Microsoft CEO Steve Ballmer took the stage in New York Thursday, playing the role of chief salesman in a day of worldwide launch events, executive speechmaking and sales promotions meant to persuade consumers and businesses to migrate to Windows 7.
With characteristic high energy and in his booming voice, Ballmer evoked the Windows 7 marketing mantra of "simplicity" to a crowd of about 250 journalists and analysts in a Soho loft space.
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"At the end of the day, it's trying to make the everyday usage of the PC better in the way you want it to ... simpler, faster, more responsive, less busy."
The New York launch capped a day of similar events in cities including London, Beijing, Tokyo, Hamburg, and Munich.
Though the New York event space was festively decorated with green-tinged Windows 7 Launch Party display screens and had an area in back -- dramatically unveiled in the middle of Ballmer's keynote -- where store showroom-type environments were set up as rooms in a typical house, it was an uncharacteristically small venue and audience for a major Microsoft launch.
The relatively low-key launch fits the way Microsoft is characterizing the new OS -- feature-rich, but above all, straightforward to use.
The Vista OS, plagued by a variety of issues including hardware compatibility problems, slow performance, and annoying system alerts, was never embraced by the majority of Microsoft customers. The older Windows XP still is used by 72 percent of computer users, compared to 19 percent for Vista, according to the latest Market Share Report by Web-site software company Net Applications.
One crucial difference between the making of Windows 7 and Vista -- bringing in manufacturers very early in the development process to create metrics for testing -- began three years ago, stressed Microsoft and PC company officials at the launch.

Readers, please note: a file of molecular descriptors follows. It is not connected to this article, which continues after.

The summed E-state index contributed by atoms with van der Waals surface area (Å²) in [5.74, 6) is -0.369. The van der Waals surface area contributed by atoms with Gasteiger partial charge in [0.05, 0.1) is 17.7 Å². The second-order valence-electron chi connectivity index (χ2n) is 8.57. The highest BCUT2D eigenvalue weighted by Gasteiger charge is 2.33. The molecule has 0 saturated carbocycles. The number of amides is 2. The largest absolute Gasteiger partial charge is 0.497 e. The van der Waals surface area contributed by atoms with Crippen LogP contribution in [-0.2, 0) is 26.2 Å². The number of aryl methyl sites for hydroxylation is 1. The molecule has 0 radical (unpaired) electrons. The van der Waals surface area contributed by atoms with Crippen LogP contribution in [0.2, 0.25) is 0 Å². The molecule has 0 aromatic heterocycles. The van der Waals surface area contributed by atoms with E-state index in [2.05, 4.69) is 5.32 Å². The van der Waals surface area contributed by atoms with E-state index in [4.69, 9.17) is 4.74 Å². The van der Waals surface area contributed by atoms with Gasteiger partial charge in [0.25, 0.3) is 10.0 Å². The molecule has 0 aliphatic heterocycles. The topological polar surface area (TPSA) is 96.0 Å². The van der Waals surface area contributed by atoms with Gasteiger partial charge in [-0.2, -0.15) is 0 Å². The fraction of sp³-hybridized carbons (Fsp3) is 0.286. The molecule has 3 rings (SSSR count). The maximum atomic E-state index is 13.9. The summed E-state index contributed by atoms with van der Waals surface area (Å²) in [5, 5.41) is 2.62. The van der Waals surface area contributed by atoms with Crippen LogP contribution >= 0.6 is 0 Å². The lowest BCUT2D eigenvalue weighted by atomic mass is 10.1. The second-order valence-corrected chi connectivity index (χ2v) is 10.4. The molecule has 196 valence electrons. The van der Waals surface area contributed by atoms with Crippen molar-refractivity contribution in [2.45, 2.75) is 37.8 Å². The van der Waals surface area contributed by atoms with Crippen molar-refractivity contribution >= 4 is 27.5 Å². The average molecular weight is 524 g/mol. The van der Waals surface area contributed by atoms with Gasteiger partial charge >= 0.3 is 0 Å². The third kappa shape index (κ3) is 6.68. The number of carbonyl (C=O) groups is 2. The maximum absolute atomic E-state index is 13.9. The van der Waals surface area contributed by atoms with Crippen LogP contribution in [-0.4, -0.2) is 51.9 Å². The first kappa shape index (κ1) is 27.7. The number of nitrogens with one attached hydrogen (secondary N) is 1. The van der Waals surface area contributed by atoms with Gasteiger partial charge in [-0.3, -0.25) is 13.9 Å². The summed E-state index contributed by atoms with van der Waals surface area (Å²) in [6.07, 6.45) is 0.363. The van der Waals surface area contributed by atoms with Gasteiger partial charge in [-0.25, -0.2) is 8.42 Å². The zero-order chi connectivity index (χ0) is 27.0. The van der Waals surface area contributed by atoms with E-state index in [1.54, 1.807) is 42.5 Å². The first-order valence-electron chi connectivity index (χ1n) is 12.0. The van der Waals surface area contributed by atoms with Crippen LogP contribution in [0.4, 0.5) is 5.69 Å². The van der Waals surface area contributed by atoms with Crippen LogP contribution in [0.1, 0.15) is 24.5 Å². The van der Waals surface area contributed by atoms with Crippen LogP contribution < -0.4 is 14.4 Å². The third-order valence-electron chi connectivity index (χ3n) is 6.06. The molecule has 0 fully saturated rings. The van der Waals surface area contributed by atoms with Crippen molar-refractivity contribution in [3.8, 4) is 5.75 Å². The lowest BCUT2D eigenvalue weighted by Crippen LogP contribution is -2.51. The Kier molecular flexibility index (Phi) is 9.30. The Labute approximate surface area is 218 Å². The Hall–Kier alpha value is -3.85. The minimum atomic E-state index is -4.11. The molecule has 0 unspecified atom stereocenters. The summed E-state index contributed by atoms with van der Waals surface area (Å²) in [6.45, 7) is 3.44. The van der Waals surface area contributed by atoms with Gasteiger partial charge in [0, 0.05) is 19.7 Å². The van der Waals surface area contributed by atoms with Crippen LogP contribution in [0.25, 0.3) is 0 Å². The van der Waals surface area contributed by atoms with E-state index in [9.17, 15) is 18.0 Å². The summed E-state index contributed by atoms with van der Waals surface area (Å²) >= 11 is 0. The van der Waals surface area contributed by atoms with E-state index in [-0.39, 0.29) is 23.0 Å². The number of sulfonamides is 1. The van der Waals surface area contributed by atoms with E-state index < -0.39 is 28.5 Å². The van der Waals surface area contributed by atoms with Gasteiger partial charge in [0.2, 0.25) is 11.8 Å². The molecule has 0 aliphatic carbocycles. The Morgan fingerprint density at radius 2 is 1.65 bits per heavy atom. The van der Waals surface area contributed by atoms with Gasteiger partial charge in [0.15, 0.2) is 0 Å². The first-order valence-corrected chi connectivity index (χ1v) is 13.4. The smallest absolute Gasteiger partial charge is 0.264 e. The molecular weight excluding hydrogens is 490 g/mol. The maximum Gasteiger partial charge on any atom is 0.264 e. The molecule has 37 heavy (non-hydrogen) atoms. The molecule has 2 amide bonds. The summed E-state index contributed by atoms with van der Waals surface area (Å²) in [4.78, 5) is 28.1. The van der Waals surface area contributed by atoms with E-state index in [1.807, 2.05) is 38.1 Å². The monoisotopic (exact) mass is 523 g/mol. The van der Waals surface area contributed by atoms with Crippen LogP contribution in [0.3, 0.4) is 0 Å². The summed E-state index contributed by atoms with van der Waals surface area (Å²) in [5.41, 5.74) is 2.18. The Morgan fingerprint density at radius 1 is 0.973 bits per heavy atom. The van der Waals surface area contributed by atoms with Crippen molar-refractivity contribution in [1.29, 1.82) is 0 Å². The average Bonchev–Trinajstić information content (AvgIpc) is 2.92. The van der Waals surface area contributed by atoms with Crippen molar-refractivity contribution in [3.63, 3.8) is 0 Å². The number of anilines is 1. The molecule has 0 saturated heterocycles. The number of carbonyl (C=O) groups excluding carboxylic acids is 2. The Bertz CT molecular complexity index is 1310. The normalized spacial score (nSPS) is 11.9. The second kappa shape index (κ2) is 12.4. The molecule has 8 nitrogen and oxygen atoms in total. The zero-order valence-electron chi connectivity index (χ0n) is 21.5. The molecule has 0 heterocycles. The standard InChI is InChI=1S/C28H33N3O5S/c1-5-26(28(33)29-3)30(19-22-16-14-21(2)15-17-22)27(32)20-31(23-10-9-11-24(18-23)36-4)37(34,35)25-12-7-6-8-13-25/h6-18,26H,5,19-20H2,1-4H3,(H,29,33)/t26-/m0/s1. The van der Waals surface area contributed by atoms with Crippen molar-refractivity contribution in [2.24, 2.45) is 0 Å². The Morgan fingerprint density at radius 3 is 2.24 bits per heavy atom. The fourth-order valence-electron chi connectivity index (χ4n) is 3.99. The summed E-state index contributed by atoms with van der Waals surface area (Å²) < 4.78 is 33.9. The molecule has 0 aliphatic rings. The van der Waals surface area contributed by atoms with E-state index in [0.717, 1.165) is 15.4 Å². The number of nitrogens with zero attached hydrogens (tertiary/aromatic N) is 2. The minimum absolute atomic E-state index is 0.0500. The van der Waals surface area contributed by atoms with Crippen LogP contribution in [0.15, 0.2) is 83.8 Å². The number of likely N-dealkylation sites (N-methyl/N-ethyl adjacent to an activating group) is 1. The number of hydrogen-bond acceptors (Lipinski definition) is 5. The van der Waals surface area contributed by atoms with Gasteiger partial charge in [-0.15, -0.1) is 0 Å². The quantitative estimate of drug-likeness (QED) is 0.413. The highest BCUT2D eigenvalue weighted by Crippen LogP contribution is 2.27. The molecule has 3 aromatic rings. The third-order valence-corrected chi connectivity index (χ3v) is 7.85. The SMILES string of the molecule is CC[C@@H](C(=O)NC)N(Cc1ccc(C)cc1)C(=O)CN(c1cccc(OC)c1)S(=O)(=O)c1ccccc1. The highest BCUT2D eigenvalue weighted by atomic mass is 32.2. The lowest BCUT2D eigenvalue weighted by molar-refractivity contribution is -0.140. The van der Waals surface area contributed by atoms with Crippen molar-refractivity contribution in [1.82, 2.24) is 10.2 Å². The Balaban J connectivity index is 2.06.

"What's special about Windows 7 and the way it came together was ... an intense collaboration with hardware and peripheral makers, developers and customers around the world," Ballmer said.
"We engaged early, there was early testing with Microsoft, working on metrics ... taking a humble approach toward really nailing the fundamentals -- boot time, resume, suspend," said Michelle Pearcy, director of worldwide consumer marketing for Dell. The result is a product that is "fast, efficient and fun," she said.
Businesses have had a chance to be early adopters since August, so the hoopla accompanying the worldwide launch Thursday is mainly aimed at consumers, noted Tami Reller, chief financial officer and corporate vice president for the Windows Business Group.
Together with PC makers and retailers, Microsoft introduced a series of promotional offers called "7 Days of Windows 7" including deals on hardware, upgrades, support and other options, listed daily at Windows.com. On Thursday, for example, Microsoft and U.S. retailer Best Buy are offering a $1,199 Best Buy PC Home Makeover package that includes a Hewlett-Packard laptop, netbook, desktop and monitor with Windows 7, wireless home network with router and setup help.